“I found myself as a migrant, a lucky one…” says the Italian visual artist, Federico Gallo who moved to London during the late 90’s. Being a migrant from Europe may not represent as much of a difficulty in terms of travel, paperwork with visas or freedom of movement as for refugees and for migrants from outside the EU, but being a migrant in a city like London was definitely a wake up call for Federico: “I had to observe and learn, questioning my certainties, dealing with and breaking my dogmas and constantly comparing what I knew with the new [place] surrounding me”.
From the beginning he was studying for his BA in Illustration at the London School of Communication. He decided to jump from Fashion, which he was doing in his native Italy, to Illustration “The connection [between the two] is about drawing. To me [they are both] about the line and colour on paper” says Federico while we drink coffee in a Modern Museum in Central London.
Living in a multicultural city can be inspiring, especially with the great number of artists that are based in London. While we are talking, Federico describes his method of working “When I work it is almost intimate. I am very physical with my work. I use all of my body”.
He shows me some of his work printed on pieces of paper. Federico mentions that he likes to collect many different kinds of materials to work with like newspapers, and books. Some of his techniques include: drawing, painting, photographs and over-painting that allows the artist to manipulate any image by drawing, painting or doing anything on the top of the image to transform the piece. “It’s about changing meanings… it becomes something else”.
After successfully obtaining his BA, Gallo went on to take an MA in Communication Arts from the Royal College, graduating in 2008. Since then, Federico has been working as a fine artist and illustrator, collaborating in fashion and editorial projects and taking part in group exhibitions in England and abroad.
Immigration is a constant subject of practice and interest for Federico; for him art is a great tool that can be used to get the audiences involved and could help them to perceive migrants in a new and more positive way.
His passion for migration as a subject started in Italy after becoming aware of the situation for migrants there. Federico Gallo began recording his impressions of the experience of migrants and developed Kids, four seasons, 2010, a project that includes four pieces “Migrants” (Spring), “The Party” (Summer), “The Camp” (Autumn) and “The Wait” (Winter) plus a related piece “Migrants” 2010 as part of the drawing installation.
Federico Gallo has found that his work is one way to speak out about migration and he wishes that it could give some hope without creating a particular fixed image of a migrant, but rather leave the doors open to people’s own interpretation.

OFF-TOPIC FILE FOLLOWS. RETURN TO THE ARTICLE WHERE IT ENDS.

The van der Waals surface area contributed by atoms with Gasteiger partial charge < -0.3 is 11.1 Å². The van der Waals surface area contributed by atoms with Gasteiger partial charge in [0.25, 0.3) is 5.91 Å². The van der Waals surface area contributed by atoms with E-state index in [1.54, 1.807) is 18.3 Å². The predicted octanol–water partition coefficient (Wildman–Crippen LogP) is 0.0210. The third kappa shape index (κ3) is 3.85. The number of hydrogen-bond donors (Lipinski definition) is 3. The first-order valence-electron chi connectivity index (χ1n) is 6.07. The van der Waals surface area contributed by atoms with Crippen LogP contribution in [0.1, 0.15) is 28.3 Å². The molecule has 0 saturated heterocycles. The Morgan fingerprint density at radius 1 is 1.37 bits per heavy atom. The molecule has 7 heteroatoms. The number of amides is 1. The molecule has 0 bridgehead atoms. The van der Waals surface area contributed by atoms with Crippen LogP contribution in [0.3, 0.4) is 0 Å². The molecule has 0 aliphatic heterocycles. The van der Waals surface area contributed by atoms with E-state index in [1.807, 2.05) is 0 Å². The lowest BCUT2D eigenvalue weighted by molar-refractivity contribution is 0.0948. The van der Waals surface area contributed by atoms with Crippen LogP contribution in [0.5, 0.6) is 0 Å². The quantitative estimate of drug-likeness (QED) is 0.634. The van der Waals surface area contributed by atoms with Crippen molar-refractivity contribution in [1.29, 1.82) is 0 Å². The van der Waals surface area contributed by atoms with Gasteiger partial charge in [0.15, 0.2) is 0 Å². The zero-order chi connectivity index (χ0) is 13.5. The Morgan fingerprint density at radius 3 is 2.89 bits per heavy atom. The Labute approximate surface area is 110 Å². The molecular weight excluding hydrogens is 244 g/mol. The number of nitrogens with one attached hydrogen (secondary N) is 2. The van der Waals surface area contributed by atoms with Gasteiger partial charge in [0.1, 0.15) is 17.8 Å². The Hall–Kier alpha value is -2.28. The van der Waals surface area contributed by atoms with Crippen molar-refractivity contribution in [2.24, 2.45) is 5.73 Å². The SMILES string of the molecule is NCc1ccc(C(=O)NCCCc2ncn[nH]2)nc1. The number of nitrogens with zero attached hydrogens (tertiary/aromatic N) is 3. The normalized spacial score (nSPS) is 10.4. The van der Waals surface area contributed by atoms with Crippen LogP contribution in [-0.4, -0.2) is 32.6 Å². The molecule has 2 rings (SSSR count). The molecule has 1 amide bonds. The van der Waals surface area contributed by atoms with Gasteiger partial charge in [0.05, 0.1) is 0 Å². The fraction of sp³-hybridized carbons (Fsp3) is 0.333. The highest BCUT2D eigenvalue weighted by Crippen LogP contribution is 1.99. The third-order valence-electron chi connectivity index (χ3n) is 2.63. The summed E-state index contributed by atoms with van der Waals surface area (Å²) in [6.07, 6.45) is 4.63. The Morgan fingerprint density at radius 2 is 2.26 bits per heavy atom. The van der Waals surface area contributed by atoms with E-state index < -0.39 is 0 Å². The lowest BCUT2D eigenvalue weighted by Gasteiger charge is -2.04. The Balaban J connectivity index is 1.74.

Federico tells me more about his own experience as a migrant. “Looking back, it was a hard time. London is very big and busy, a lot of people can get lost in it. I left my country yes… I wanted to. I was aware that it was going to be difficult. When you do not speak a word of English you may find yourself [getting a job] washing loads and loads of dishes. I sometimes felt I had less rights – or knowledge of them - than others. I had people laughing at my accent or considered me ‘simple’ just for not completely understanding them. But with time I also learnt how to laugh at my own limits. A bit of difficulties in life is pretty useful, it serves the purpose to keep you free of arrogance, and makes you focus on what is important”.
Perhaps London has always been a challenging place for those who came there. Federico tells me this quote by George Orwell, from “The Road to Wigan Pier’: “London is a sort of whirlpool which draws derelict people towards it, and it is so vast that life there is solitary and anonymous. Until you break the law nobody will take any notice of you, and you can go to pieces as you could not possibly do in a place where you had neighbours who knew you.”
He adds his own thoughts to this, that only by falling to pieces (and re-arranging them) and losing your pre-conceived vision of reality you may aspire to be a good person and an ethical, happy citizen.
Federico looks to the river, as if he could see himself back then struggling and at the same time enjoying himself, with a city that is not easy but has a lot to offer to all the ones that want to take up the challenge.
Currently, Federico is collaborating with the fine artist Maurizio Anzeri as well as working at his drawing installations; his next show, “Outside the White Cube – Outsiders’ celebration of Sport”, opens the 25th of July at the Bermondsey Project space.
For more information about Federico’s work, please go to: http://www.federicogallo.co.uk/
By Lilian Posada
Photo by Lilian Posada. Illustrations: by Federico Gallo